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Success Smells Sweet

By November 6, 2019 No Comments

By June Naylor
Photos by Ron Jenkins

Selling a lot of Bundt cakes is only one part of Kathy Bonds’ job. Growing community goodwill and empowering her employees rank high on her list, too.

There’s much more than the aroma of fresh-baked cakes emanating from a building at the northwest corner of Hulen Street and Camp Bowie Boulevard. That extra something produced at Nothing Bundt Cakes is a wealth of goodwill, and its source is shop owner Kathy Bonds.

After a long career as a public and private school educator and administrator in Arlington, Grapevine and Hurst-Euless-Bedford, Bonds surprised herself by becoming a bakery owner. It was her vast experience in serving people in the pursuit of growth and happiness, however, that eased her transition to a significant retail success.

The concept itself is a smart one: offer one product — in this case, a ring-shaped cake that became famous in the 1960s — and make it special and consistent. Two friends came up with the idea, as well as a signature frosting, and opened their first bakery in Las Vegas. They began franchising in 2007.

Just shy of its decade mark — Bonds’ Nothing Bundt Cakes shop opened in December 2010 — this Arlington Heights hot spot is the top-producing store among the company’s 300 locations nationwide.

And with that, Bonds earned the company’s 2019 Circle of Honor Award, bestowed annually on an exemplary franchise location.

Recently relocated from her home in Arlington to Weatherford (“I’m still getting used to the bugs and snakes that come with country life,” she cheerfully admits), Bonds fell into the business after relatives owning Dallas locations persuaded her to make the leap. “I’d been a good customer of the Southlake store, and then I had fun helping family out with their shop when I was on school breaks,” she says. “I loved the customer service piece of it, helping people plan some of the most special events of their lives. But when my relatives said, ‘You should do this!’ I just laughed and said, ‘I don’t even cook.’”

Adding the signature “daisy” pattern in cream cheese frosting requires a steady hand.

Yet from the moment she opened her doors, Bonds realized how much she enjoyed mentoring employees. The staff at her store — there are now 26 full- and part-timers — form a close-knit community. Of her original team, those still on board include Karen McCaskill, the person she considers her right hand; baker Chris Padilla; and froster Patricia McKnight. Among early proteges are two young women who were college students when they started working for Bonds and who eventually left to manage other Nothing Bundt Cakes locations. They are now opening their own franchise shop in Asheville, North Carolina.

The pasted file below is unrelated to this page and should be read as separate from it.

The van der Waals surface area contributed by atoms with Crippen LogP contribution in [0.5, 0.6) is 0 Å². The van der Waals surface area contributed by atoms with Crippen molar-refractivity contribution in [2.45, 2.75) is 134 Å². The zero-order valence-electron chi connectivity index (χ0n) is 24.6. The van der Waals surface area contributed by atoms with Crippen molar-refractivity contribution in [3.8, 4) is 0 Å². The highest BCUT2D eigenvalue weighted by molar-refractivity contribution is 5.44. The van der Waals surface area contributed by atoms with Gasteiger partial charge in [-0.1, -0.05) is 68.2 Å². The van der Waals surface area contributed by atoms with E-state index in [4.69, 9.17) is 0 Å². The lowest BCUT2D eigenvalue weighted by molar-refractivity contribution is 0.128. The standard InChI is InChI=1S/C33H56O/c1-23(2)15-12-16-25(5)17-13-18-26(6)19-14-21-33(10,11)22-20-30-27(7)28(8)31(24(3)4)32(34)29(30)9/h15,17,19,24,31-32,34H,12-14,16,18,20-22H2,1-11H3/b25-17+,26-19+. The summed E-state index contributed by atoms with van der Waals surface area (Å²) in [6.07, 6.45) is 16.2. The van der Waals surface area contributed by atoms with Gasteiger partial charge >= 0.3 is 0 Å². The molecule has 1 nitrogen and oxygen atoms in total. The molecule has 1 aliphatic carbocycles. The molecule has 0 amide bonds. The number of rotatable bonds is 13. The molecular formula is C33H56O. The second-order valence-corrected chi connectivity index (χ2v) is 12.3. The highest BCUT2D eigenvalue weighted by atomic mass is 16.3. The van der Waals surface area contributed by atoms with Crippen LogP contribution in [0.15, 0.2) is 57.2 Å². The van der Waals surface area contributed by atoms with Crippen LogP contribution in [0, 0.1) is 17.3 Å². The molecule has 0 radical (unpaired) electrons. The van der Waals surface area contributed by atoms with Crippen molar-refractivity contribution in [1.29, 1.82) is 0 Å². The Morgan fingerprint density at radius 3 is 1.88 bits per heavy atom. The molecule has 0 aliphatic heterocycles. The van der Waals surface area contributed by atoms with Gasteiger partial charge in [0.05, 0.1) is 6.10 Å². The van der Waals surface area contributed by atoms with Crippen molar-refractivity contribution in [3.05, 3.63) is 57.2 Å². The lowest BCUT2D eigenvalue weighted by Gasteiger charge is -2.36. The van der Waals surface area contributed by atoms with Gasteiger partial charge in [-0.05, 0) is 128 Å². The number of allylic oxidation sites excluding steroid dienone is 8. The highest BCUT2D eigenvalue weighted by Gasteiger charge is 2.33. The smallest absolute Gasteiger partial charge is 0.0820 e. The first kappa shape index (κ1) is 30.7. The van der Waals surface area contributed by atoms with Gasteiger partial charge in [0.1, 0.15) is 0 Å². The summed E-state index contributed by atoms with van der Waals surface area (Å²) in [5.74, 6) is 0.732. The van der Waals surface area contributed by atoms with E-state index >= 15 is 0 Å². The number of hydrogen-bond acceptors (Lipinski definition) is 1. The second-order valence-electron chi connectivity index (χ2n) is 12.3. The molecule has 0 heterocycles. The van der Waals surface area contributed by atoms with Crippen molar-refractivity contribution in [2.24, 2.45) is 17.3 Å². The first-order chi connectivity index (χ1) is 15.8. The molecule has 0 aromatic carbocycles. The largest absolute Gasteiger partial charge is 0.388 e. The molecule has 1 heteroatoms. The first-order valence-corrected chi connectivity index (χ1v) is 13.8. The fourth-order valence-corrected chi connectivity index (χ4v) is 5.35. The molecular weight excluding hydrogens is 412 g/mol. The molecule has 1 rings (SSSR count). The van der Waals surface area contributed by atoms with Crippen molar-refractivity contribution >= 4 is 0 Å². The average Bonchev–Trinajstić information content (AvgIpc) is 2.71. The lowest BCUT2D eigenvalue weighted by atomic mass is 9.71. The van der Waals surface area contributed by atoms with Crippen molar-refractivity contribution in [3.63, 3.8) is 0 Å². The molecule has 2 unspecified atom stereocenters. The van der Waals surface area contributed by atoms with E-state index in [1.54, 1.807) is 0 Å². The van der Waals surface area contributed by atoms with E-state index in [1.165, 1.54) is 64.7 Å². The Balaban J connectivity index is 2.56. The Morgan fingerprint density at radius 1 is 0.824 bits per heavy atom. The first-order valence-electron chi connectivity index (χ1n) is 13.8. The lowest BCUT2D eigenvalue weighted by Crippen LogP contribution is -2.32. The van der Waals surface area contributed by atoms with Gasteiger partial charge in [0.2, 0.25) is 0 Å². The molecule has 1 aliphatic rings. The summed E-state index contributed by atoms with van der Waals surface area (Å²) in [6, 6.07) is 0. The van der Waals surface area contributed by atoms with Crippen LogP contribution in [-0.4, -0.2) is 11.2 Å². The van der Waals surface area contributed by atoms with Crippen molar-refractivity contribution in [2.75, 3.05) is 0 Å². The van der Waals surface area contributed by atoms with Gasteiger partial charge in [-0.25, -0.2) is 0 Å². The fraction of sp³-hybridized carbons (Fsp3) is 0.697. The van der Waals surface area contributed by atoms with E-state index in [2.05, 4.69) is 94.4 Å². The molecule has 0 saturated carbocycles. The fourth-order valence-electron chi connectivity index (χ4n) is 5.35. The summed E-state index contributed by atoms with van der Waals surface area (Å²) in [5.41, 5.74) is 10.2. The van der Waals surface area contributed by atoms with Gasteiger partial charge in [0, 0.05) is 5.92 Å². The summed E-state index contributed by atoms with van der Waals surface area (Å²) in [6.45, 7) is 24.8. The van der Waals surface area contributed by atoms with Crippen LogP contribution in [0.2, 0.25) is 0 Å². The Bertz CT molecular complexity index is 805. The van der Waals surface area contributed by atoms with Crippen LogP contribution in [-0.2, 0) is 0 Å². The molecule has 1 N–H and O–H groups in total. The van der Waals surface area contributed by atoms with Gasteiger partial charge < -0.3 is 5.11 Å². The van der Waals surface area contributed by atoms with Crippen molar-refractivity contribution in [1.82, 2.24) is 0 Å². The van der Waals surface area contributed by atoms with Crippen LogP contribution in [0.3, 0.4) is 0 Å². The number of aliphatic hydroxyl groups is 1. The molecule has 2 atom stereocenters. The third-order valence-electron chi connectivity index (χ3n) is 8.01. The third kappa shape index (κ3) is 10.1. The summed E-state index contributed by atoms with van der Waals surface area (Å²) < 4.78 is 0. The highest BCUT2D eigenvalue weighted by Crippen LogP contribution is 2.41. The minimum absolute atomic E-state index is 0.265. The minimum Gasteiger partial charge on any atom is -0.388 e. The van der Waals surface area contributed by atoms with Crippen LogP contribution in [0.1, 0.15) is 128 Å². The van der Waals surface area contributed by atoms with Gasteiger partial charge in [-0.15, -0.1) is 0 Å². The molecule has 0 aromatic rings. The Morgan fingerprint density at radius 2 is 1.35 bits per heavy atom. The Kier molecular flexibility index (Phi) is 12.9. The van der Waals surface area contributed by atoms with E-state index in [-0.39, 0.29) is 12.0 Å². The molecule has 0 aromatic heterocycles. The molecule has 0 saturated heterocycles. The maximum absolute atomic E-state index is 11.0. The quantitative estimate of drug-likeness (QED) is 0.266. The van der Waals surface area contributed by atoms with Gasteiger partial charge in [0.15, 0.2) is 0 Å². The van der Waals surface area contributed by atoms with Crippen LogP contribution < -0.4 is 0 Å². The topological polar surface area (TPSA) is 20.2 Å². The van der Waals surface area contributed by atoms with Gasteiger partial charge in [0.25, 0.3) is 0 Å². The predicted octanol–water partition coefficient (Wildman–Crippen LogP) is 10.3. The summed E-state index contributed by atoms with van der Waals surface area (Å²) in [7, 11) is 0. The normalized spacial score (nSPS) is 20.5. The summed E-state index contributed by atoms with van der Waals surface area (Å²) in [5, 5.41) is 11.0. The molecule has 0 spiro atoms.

“I believe in delegating and empowerment; that’s our culture,” she says. “When we give people the opportunity to take on a project and stick with it, they can use that experience in their future endeavors, whatever those are.”

The example she sets is one of generosity, too. Bonds believes in giving back by donating cakes and serving cakes at fundraisers — her Nothing Bundt Cakes team is often seen at Big Taste of Fort Worth, Beastro and countless other events — as frequently as possible. McCaskill devotes a significant share of her time simply to answering donation requests. Bonds says, “We love being a community partner and giving to anything that truly benefits others. We try really hard not to say no.”

Spreading the love attracts a loyal audience. Bonds’ store sells as many as 800 dozen Bundtinis — bite-sized cakes — on a busy week. A specially decorated tiered Bundt cake turns up on tables for special occasions, too, for customers celebrating weddings and other important life events. Not bad for a shop that replaced a very popular Starbucks location.

“We take a lot of pride that people have chosen us. We want to be the hero, even to rescue someone if they need it. We get so many calls from husbands who say, ‘You have to save me; my wife is going to kill me if I forget this cake!’” says Bonds, who soon will open a shop in Parker County’s Hudson Oaks. “Like our founders say, we are not in the cake business. We are in the people business, and that’s an honor.”

THE DETAILS

Nothing Bundt Cakes The cakes — in flavors such as white chocolate raspberry (Bonds’ favorite), chocolate chocolate chip (the bestseller), red velvet (with chocolate chips), pecan praline, carrot and others, including a gluten-free flavor — are iced with cream cheese frosting in a signature daisy pattern. Bundtinis are $20 per dozen; the miniatures, called Bundtlets, are $4.25 each; an 8-inch Bundt starts at $22 and a 10-inch starts at $32; and a two-tier cake is $66.

4603 Camp Bowie Blvd., 817-989-2253, nothingbundtcakes.com.